Consortium for Educational Research and Evaluation–North Carolina 22 Comparing Value-Added Models August 2012 Second, we calculated the percent agreement on the lowest 5% of the teacher quality distribution.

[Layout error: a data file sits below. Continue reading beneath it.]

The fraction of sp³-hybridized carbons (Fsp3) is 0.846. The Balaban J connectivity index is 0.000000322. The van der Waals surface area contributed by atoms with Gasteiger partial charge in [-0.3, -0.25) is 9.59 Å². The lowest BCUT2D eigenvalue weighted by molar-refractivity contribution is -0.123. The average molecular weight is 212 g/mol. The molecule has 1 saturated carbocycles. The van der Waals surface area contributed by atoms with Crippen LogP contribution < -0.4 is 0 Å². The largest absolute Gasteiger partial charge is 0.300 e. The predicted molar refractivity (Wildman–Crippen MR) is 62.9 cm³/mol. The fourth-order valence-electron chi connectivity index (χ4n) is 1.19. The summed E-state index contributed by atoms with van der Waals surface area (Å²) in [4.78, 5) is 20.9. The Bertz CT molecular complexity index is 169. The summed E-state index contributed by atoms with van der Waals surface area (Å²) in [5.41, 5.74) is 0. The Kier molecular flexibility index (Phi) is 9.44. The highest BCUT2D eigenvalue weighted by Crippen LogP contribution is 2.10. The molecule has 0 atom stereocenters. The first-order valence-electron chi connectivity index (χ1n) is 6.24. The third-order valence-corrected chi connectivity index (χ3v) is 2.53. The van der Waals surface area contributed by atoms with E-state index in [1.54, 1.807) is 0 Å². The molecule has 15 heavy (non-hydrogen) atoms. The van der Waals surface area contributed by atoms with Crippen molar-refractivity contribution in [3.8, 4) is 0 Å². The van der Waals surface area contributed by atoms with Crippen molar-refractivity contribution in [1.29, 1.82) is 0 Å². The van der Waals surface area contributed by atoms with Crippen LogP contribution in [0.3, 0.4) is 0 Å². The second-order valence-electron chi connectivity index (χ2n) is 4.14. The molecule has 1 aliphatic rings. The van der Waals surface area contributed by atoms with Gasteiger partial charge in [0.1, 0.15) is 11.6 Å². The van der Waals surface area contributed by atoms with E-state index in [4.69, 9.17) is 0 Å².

The teachers in the bottom 5% of the distribution under each version of the teacher effect (the “true” effect in the simulation or from each VAM in both the simulated and actual) were identified. In the simulated data analysis, teachers' true and estimated scores agreed if they both ranked the teacher above the fifth percentile or they both ranked the teacher below the fifth percentile. The statistic was the proportion of all teachers with agreement. In the actual data, teachers’ scores on any two methods agreed if the scores were both observed and were both above the fifth percentile or below. High-performing VAMs have relatively higher levels of agreement. Due to the normal distributions used in the data generation processes for the simulations, the findings for teachers in the 95th percentile were nearly identical. We chose this approach to correspond with a likely policy use of VAMs: to identify the lowest performing teachers.